We're Very Hungry
Don't Be Afraid of the Dark
Guy Pearce, Katie Holmes, Bailee Madison, Jack Thompson, Julia Blake
US theatrical: 26 Aug 2011 (General release)
UK theatrical: 7 Oct 2011 (General release)
Happy to see his daughter at the airport, Alex (Guy Pearce) tries to make up for the many months it’s been with a joke. But when he pretends to forget how old she is, Sally (Bailee Madison) won’t play. “Dad,” she says with a nine-year-old’s brimming impatience, “You know how old I am.”
He probably does, but her dad’s intractable, willful, only sometimes pretended ignorance becomes the bane of little Sally’s existence, and indeed, nearly ends it. Certainly, it’s not unusual that a child in a horror movie is at the mercy of silly, distracted, or otherwise difficult adults. But in the case of Don’t Be Afraid of the Dark, that adult clamps down on his misapprehension like a dog with a bone. He won’t see what’s in front of him, he won’t listen to Sally, and he won’t even try to justify his increasingly ridiculous decisions to his beautiful new girlfriend, Kim (Katie Holmes).
His display of self-confidence, of course, stems from lack of same. Alex is an architect, currently fixing up a decrepit mansion in Rhode Island to impress the editors at Architectural Digest, who have apparently suggested he’ll get cover if his work impresses enough. This sets him on an arbitrary tight schedule, which makes him rather like all those bungling dads in recent “family” movies, well-intentioned fellows who are so driven to make money and define themselves by their careers that they lose track of What’s Really Important. Such errors in judgment usually lead to fart jokes and irritated neighbors. Here they lead to an invasion by miniature monsters.
Alex looks slightly better when compared to his unseen ex, who is even more brutally insensitive than he is: when the poor child calls home to L.A. to report how miserable she is, mom blows her off for a party you can hear in the background. Sally, feeling abandoned and rejected, rejects in turn, complaining to dad and telling Kim she’ll never be her mom. Kim’s not thrilled about any of this, being a decorator with a certain sense of order and style, but for no known reason she’s in love with Alex, and so she does what she can to win over Sally.
Neither Sally nor Kim can know this at first, but their needs will soon be mutual and desperate, as the danger around them escalates. This takes the form of little goblinish creatures, trapped beneath the mansion for decades just waiting for the next idiot human to come along and let them out. A prelude of sorts introduces them as shadowy and quick, pestering a Victorian artist willing to sacrifice himself in order to save his young son, who has been taken by the creatures. They have sharp teeth and an ability to speak English when they want to (when horrifying whispers are helpful: “We’re very hungry!”), but are more often inclined to gasp and pant and growl like the feral beasts they are. They seduce Sally with promises they’ll be her new friends (“They don’t want you, but we do!”), but once they’re loose to skitter about the house, they show a definite affection for knives and razors and scissors, all the better to slash and penetrate their victims.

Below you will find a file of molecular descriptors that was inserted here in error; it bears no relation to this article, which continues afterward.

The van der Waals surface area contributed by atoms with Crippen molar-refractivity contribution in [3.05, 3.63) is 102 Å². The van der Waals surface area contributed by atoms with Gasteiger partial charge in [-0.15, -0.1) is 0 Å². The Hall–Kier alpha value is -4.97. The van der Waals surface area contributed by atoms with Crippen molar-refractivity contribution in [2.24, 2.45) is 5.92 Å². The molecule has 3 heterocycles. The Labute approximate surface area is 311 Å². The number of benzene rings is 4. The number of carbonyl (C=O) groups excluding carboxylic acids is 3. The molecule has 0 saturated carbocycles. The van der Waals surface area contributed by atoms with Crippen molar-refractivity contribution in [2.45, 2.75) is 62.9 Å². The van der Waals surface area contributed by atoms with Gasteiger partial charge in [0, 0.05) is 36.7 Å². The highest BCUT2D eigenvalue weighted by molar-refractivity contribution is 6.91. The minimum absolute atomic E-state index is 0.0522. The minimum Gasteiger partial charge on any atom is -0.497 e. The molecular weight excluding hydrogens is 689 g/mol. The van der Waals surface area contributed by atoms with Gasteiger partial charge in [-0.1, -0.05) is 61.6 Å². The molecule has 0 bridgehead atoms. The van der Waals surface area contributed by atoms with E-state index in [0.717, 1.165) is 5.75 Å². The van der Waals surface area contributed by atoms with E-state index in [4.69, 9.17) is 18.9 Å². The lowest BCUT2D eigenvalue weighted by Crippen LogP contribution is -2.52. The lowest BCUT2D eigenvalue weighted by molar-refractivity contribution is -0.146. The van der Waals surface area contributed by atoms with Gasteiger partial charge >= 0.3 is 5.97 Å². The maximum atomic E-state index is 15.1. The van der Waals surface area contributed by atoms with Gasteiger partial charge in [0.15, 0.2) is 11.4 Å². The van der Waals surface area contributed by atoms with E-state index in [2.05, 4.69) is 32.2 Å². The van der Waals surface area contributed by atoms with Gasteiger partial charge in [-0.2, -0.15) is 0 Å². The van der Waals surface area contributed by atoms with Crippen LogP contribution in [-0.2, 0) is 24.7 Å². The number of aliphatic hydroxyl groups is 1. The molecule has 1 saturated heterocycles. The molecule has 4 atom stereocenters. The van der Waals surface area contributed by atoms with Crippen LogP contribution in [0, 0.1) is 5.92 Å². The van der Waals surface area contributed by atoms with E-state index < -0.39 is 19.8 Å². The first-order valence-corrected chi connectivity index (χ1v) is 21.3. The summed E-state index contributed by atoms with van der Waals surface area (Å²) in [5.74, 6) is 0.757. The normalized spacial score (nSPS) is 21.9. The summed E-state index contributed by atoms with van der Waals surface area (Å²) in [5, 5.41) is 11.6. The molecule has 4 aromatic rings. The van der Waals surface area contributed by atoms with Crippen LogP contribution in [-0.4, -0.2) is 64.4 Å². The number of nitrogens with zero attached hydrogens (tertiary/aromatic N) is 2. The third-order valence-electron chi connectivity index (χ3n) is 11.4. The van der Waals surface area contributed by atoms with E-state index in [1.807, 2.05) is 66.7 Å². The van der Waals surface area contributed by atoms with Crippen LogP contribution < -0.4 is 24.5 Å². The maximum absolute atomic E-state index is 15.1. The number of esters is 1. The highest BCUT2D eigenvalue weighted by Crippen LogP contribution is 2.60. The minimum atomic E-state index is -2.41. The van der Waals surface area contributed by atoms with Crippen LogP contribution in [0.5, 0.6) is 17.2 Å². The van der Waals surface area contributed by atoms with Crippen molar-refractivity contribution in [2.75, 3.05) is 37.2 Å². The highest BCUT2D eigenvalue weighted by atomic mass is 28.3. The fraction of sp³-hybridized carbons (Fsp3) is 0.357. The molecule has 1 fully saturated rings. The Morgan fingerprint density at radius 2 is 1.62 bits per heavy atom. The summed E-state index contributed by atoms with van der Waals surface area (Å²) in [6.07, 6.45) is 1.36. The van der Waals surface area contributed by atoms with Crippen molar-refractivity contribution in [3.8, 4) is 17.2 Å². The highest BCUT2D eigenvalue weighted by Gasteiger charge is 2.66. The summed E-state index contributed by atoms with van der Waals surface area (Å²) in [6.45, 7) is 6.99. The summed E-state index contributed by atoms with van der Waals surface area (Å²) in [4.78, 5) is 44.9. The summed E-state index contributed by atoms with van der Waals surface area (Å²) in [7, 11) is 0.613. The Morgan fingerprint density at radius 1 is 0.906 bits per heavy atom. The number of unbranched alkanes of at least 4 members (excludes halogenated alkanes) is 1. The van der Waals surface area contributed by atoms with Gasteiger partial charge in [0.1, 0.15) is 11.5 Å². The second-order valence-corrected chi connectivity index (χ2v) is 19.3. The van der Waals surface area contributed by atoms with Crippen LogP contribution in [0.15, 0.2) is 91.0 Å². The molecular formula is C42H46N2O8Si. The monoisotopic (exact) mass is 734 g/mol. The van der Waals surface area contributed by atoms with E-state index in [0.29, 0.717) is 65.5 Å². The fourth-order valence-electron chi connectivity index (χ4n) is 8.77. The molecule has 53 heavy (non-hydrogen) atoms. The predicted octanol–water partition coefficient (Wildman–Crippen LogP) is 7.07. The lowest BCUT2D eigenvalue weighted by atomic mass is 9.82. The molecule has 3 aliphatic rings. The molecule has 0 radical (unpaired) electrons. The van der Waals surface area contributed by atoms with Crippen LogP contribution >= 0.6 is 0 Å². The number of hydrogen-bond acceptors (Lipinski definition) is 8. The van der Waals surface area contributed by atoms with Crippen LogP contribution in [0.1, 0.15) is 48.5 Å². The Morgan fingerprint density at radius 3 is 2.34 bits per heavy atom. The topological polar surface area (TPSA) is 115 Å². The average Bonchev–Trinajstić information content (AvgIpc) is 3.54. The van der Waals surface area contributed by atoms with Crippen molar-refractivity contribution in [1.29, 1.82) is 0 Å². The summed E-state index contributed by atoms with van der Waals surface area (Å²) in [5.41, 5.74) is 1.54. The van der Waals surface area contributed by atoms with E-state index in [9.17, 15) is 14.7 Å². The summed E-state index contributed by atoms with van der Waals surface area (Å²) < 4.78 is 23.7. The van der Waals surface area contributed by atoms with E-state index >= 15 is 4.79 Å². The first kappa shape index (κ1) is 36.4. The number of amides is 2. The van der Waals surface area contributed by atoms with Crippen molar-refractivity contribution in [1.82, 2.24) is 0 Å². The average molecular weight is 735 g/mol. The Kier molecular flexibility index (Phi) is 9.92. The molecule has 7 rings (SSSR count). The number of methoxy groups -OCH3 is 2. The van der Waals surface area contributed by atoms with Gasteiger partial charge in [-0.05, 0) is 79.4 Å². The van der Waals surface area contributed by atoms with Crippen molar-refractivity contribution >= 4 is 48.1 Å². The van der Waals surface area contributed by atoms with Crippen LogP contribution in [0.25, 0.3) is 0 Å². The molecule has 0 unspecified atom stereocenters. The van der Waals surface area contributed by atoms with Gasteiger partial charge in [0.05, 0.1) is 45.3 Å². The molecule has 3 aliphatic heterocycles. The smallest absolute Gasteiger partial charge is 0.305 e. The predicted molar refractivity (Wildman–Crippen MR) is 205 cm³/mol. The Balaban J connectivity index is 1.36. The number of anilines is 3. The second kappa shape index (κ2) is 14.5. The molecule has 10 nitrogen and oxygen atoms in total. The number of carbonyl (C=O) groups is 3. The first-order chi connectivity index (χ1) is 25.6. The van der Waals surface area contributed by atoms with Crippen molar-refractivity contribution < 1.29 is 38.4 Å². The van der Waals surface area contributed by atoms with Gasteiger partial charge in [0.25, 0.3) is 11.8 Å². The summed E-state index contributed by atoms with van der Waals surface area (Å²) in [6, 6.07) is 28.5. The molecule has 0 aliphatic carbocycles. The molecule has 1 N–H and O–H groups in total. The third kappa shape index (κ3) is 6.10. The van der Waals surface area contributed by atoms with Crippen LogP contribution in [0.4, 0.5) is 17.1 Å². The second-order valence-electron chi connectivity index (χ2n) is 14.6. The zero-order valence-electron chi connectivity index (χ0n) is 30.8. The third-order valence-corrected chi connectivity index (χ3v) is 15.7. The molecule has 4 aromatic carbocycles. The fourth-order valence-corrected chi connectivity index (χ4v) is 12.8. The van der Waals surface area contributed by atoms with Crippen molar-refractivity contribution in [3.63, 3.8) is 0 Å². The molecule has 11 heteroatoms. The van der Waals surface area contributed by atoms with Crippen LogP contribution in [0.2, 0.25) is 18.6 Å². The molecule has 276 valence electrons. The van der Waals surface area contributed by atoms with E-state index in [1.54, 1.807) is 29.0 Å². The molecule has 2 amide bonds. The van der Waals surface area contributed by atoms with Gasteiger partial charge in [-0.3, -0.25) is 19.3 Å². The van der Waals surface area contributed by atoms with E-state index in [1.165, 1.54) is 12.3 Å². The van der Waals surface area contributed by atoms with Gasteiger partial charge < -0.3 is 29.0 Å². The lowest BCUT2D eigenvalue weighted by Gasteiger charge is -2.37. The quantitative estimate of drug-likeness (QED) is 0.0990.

That’s not to say this remake of a 1973 TV movie is a slasher movie per se, though it’s fond of red-squibby effects. But even if it begins as a haunted house movie, and early scenes effectively set poor Sally against shadowy threats, by the end the haunted are made so preposterously abject by the haunters that that premise has turned more annoying than scary. Facing obvious signs of trouble—uncannily animated stuffed animals, horrific assaults (the far too easily vanquished groundskeeper, played by Jack Thompson), these white middle class humans (cf: Eddie Murphy) remain stubbornly in place. It’s hard to feel sorry or even very concerned for any of them.
That’s not to say Sally’s victimization lacks context or meaning. As a resourceful little girl in a world ordained by distracted adults, she’s both classic and current (and recalls, not to this movie’s credit, Ofelia in writer-producer Guillermo del Toro’s superb Pan’s Labyrinth). Visibly distressed and incidentally medicated (Adderall), she’s hard-pressed to get her parents to believe her, or even to pay much attention to he. When Kim does take her seriously, the two form a bit of a bond, but one rendered ineffectual by Alex’s complete dimness. As his daughter is repeatedly beset by the creatures—incidents that leave her alternately frantic and despondent—he can only focus on getting his submission in at the magazine. It’s never clear how or when he became such a bad dad, but he compares rather badly with the father in the prelude.
It’s the girls who sort out that the monsters are fond of the dark, and that light repels them, and Kim who arms Sally with a multi-flashbulb camera as a rudimentary defense. As she begins to flash away against her blade-wielding assailants, Sally might remind you of Jimmy Stewart in Rear Window, the scene all cut up into harrowing fragments and lights, all about her panicky determination to get a photo of a monster to prove her case to Alex. That she’s left in such a dire situation has an odd emotional effect, as you’re less worried about her safety and sanity than annoyed at her father.
// Short Ends and Leader
"Mystery writer Arthur B. Reeve's influence in this film doesn't follow convention -- it follows his invention.READ the article